A Higher Focus than Self
Attitude adjustment number one involves transferring our focus from self to the Father. When we do this, we find that the bar is raised to perfection as Jesus said in the Sermon on the Mount when He said,
“Therefore you are to be perfect, as your heavenly Father is perfect.” Matthew 5:48 (NASB95)
This is similar to the command God gave the Israelites in Leviticus. The standard is perfection. This destroys the idea that we can just get by or that we are good enough. We will never be good enough in this life but that doesn’t mean we give up. God has called us upward in holiness and perfection. And He has set Himself as the focus.
A Higher Standard than Self
Another adjustment that needs to be made in the life of the believer who will win the Battle of Self, is to realize that we are called to a higher standard than that which self can provide. Moses once again gives us some direction.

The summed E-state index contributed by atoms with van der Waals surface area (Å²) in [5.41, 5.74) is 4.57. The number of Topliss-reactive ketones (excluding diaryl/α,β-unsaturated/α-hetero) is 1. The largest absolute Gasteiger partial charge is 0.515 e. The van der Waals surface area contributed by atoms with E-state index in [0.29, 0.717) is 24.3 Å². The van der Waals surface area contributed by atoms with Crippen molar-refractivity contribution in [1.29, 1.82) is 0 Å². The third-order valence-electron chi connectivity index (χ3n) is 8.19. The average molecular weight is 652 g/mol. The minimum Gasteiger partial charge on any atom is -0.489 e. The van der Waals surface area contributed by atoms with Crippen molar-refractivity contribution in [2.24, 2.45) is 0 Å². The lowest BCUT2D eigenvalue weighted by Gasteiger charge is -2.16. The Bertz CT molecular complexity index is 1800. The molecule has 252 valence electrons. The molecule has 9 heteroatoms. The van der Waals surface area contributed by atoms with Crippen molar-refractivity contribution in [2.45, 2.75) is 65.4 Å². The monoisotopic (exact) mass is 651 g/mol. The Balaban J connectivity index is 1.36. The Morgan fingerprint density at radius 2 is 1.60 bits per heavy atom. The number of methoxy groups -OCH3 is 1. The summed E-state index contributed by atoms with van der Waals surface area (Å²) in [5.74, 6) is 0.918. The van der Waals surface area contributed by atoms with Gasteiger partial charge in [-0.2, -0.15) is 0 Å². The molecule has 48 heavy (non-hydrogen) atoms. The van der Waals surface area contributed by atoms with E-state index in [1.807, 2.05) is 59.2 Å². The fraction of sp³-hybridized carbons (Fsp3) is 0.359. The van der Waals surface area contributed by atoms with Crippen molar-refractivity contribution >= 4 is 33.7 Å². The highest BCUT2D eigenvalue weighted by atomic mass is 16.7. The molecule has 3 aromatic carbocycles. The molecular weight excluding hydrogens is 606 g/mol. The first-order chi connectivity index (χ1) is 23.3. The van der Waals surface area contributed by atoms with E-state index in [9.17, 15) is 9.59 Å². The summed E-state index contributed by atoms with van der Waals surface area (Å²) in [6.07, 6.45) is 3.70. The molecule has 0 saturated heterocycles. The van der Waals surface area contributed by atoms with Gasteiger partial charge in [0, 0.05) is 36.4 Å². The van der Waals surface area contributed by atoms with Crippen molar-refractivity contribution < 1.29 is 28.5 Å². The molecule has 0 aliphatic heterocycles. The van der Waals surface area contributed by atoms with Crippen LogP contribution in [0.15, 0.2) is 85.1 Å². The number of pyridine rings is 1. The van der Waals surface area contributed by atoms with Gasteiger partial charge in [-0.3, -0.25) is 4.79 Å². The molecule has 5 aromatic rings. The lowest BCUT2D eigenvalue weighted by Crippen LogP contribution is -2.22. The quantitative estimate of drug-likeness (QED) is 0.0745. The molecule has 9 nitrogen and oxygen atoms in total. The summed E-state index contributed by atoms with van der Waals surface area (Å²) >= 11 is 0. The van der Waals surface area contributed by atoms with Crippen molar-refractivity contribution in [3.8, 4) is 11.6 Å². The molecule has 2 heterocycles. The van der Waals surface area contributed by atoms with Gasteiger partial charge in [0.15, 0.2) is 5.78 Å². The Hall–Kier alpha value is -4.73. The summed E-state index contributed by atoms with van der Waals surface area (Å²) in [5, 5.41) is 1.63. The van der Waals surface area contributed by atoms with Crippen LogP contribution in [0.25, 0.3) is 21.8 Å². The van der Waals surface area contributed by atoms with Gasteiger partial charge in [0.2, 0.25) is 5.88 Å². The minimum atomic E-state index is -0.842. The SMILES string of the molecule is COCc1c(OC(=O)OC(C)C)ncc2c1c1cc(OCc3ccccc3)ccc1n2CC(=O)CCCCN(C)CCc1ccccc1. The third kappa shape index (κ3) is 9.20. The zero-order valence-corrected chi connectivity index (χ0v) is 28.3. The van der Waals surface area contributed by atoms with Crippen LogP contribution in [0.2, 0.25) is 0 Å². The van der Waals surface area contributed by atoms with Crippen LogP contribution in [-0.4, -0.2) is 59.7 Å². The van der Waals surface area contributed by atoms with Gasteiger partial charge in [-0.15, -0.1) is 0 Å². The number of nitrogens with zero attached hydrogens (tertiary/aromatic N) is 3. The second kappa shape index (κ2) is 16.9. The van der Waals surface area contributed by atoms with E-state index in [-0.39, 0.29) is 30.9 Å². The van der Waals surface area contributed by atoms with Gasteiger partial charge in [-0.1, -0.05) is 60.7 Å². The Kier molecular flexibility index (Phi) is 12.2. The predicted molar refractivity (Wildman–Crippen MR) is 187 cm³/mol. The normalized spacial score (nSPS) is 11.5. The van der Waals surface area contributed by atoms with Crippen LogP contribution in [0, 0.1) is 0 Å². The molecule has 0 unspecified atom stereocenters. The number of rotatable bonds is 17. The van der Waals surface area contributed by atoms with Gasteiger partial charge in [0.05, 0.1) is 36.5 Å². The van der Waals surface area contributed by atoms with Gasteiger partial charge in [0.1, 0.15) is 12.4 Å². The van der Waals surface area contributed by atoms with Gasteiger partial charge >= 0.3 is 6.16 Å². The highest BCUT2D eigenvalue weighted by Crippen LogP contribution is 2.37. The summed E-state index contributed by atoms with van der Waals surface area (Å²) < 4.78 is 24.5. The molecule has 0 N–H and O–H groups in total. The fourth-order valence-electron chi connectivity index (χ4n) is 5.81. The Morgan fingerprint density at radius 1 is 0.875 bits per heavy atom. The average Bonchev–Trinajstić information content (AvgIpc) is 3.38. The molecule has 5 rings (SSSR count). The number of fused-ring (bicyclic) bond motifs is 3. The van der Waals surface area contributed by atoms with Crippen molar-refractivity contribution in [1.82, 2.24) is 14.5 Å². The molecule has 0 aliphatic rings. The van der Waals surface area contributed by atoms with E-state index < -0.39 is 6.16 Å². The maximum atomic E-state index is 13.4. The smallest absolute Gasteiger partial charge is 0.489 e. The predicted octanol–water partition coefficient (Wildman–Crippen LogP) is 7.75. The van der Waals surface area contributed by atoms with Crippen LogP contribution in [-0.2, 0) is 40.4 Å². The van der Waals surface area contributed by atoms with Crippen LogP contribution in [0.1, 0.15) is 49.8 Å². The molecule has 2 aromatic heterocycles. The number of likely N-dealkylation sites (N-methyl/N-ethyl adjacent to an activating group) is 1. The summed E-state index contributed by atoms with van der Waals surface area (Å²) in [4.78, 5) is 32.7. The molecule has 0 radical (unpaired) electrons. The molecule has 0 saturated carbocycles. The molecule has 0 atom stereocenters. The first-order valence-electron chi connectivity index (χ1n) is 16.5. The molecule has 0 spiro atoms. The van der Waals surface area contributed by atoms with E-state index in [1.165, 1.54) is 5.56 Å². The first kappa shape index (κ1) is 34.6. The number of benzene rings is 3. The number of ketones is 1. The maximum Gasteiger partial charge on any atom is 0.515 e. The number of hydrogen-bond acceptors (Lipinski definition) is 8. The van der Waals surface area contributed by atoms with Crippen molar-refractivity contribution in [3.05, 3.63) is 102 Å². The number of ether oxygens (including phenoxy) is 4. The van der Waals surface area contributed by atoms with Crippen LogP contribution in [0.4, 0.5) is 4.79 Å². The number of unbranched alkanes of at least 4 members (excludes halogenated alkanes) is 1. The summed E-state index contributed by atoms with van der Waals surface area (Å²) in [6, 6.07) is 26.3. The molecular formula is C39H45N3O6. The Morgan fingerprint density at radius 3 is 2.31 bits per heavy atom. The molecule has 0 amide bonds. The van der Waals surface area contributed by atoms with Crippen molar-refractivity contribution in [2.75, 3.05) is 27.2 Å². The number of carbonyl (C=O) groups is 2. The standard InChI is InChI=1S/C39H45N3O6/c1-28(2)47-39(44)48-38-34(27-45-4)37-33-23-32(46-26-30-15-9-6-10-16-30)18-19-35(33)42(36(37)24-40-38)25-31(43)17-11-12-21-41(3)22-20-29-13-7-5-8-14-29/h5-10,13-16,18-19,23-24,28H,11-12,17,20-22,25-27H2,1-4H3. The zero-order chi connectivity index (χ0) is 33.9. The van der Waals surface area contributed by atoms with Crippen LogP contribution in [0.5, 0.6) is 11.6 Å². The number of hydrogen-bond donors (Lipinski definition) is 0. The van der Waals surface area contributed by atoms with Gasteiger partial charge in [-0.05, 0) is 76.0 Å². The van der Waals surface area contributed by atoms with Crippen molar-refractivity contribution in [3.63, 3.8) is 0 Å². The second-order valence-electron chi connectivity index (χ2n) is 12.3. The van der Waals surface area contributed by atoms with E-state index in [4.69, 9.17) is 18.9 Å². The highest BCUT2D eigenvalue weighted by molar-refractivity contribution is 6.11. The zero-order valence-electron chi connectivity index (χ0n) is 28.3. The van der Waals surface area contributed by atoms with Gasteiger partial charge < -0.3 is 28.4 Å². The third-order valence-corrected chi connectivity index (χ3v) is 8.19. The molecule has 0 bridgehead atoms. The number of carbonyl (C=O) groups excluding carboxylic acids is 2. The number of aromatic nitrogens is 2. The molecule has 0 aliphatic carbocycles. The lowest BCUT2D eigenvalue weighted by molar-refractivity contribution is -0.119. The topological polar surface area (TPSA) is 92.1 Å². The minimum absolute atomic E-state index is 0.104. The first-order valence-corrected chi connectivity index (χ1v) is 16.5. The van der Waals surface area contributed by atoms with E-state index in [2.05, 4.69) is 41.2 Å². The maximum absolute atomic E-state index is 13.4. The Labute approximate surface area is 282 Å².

“When you enter the land which the LORD your God gives you, you shall not learn to imitate the detestable things of those nations.”
“For whoever does these things is detestable to the LORD; and because of these detestable things the LORD your God will drive them out before you. You shall be blameless before the LORD your God. For those nations, which you shall dispossess, listen to those who practice witchcraft and to diviners, but as for you, the LORD your God has not allowed you to do so.” Deuteronomy 18:9, 12-14 (NASB95)
And why hasn’t the Lord allowed us to do so? Because we are called to a higher level, set apart in holiness.
Left to ourselves, it is inevitable that the culture around us will have a negative influence. Instead of us impacting the culture, we will digress and assimilate into the culture around us. When we set ourselves, who are by nature sinful, as the standard by which we are aiming for, we will achieve exactly that – sin. But in the upward call of God in Christ Jesus, the standard for us becomes holiness because our God is holy.